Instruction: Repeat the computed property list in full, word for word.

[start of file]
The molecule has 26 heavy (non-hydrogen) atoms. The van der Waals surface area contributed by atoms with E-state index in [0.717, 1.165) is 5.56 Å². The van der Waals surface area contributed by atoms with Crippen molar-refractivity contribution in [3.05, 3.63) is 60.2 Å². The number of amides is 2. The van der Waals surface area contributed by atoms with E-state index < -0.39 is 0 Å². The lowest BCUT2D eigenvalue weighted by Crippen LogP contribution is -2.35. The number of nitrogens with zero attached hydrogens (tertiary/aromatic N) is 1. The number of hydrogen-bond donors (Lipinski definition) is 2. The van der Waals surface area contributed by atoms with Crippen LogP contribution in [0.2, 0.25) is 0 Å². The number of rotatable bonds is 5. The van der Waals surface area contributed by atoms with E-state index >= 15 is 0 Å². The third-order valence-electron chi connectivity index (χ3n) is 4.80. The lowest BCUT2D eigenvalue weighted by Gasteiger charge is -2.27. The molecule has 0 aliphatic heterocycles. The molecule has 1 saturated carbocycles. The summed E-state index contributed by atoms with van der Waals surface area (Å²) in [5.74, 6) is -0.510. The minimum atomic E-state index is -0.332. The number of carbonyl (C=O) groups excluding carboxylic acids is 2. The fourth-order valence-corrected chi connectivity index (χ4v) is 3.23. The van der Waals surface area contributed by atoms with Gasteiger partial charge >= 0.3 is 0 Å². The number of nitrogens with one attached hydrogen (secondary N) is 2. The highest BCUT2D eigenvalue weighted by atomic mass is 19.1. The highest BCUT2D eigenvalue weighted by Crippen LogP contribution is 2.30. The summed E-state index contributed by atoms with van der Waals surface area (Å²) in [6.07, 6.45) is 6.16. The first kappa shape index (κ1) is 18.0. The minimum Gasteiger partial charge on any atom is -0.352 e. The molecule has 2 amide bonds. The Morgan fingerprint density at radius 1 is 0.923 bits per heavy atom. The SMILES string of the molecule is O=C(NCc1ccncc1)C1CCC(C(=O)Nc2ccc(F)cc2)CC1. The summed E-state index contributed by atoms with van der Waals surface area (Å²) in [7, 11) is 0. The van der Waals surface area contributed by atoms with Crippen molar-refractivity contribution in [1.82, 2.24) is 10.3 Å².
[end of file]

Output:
The molecule has 26 heavy (non-hydrogen) atoms. The van der Waals surface area contributed by atoms with E-state index in [0.717, 1.165) is 5.56 Å². The van der Waals surface area contributed by atoms with Crippen molar-refractivity contribution in [3.05, 3.63) is 60.2 Å². The number of amides is 2. The van der Waals surface area contributed by atoms with E-state index < -0.39 is 0 Å². The lowest BCUT2D eigenvalue weighted by Crippen LogP contribution is -2.35. The number of nitrogens with zero attached hydrogens (tertiary/aromatic N) is 1. The number of hydrogen-bond donors (Lipinski definition) is 2. The van der Waals surface area contributed by atoms with Crippen LogP contribution in [0.2, 0.25) is 0 Å². The number of rotatable bonds is 5. The van der Waals surface area contributed by atoms with E-state index >= 15 is 0 Å². The third-order valence-electron chi connectivity index (χ3n) is 4.80. The lowest BCUT2D eigenvalue weighted by Gasteiger charge is -2.27. The molecule has 0 aliphatic heterocycles. The molecule has 1 saturated carbocycles. The summed E-state index contributed by atoms with van der Waals surface area (Å²) in [5.74, 6) is -0.510. The minimum atomic E-state index is -0.332. The number of carbonyl (C=O) groups excluding carboxylic acids is 2. The fourth-order valence-corrected chi connectivity index (χ4v) is 3.23. The van der Waals surface area contributed by atoms with Gasteiger partial charge >= 0.3 is 0 Å². The number of nitrogens with one attached hydrogen (secondary N) is 2. The highest BCUT2D eigenvalue weighted by atomic mass is 19.1. The highest BCUT2D eigenvalue weighted by Crippen LogP contribution is 2.30. The summed E-state index contributed by atoms with van der Waals surface area (Å²) in [6.07, 6.45) is 6.16. The first kappa shape index (κ1) is 18.0. The minimum Gasteiger partial charge on any atom is -0.352 e. The molecule has 2 amide bonds. The Morgan fingerprint density at radius 1 is 0.923 bits per heavy atom. The SMILES string of the molecule is O=C(NCc1ccncc1)C1CCC(C(=O)Nc2ccc(F)cc2)CC1. The summed E-state index contributed by atoms with van der Waals surface area (Å²) in [7, 11) is 0. The van der Waals surface area contributed by atoms with Crippen molar-refractivity contribution in [1.82, 2.24) is 10.3 Å².